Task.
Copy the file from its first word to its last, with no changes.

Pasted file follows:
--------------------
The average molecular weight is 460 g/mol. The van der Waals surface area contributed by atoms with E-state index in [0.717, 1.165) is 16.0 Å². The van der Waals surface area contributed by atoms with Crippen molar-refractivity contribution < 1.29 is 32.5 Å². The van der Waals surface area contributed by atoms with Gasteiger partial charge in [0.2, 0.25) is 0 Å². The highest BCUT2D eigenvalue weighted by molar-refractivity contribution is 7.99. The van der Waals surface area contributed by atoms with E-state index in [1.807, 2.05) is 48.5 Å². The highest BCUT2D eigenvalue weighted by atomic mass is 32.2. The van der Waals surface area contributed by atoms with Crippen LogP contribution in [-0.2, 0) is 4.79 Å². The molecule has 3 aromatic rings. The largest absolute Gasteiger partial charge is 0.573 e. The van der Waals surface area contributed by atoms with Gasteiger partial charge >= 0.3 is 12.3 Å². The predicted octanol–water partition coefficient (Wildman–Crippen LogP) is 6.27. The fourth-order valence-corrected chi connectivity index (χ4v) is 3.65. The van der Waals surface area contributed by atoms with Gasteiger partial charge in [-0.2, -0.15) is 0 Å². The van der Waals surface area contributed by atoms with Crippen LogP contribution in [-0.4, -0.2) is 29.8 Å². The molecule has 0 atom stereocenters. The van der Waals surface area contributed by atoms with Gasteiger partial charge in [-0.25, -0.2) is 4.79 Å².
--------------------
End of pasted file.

The average molecular weight is 460 g/mol. The van der Waals surface area contributed by atoms with E-state index in [0.717, 1.165) is 16.0 Å². The van der Waals surface area contributed by atoms with Crippen molar-refractivity contribution < 1.29 is 32.5 Å². The van der Waals surface area contributed by atoms with Gasteiger partial charge in [0.2, 0.25) is 0 Å². The highest BCUT2D eigenvalue weighted by molar-refractivity contribution is 7.99. The van der Waals surface area contributed by atoms with E-state index in [1.807, 2.05) is 48.5 Å². The highest BCUT2D eigenvalue weighted by atomic mass is 32.2. The van der Waals surface area contributed by atoms with Crippen LogP contribution in [-0.2, 0) is 4.79 Å². The molecule has 3 aromatic rings. The largest absolute Gasteiger partial charge is 0.573 e. The van der Waals surface area contributed by atoms with Gasteiger partial charge >= 0.3 is 12.3 Å². The predicted octanol–water partition coefficient (Wildman–Crippen LogP) is 6.27. The fourth-order valence-corrected chi connectivity index (χ4v) is 3.65. The van der Waals surface area contributed by atoms with Gasteiger partial charge in [-0.2, -0.15) is 0 Å². The van der Waals surface area contributed by atoms with Crippen LogP contribution in [-0.4, -0.2) is 29.8 Å². The molecule has 0 atom stereocenters. The van der Waals surface area contributed by atoms with Gasteiger partial charge in [-0.25, -0.2) is 4.79 Å².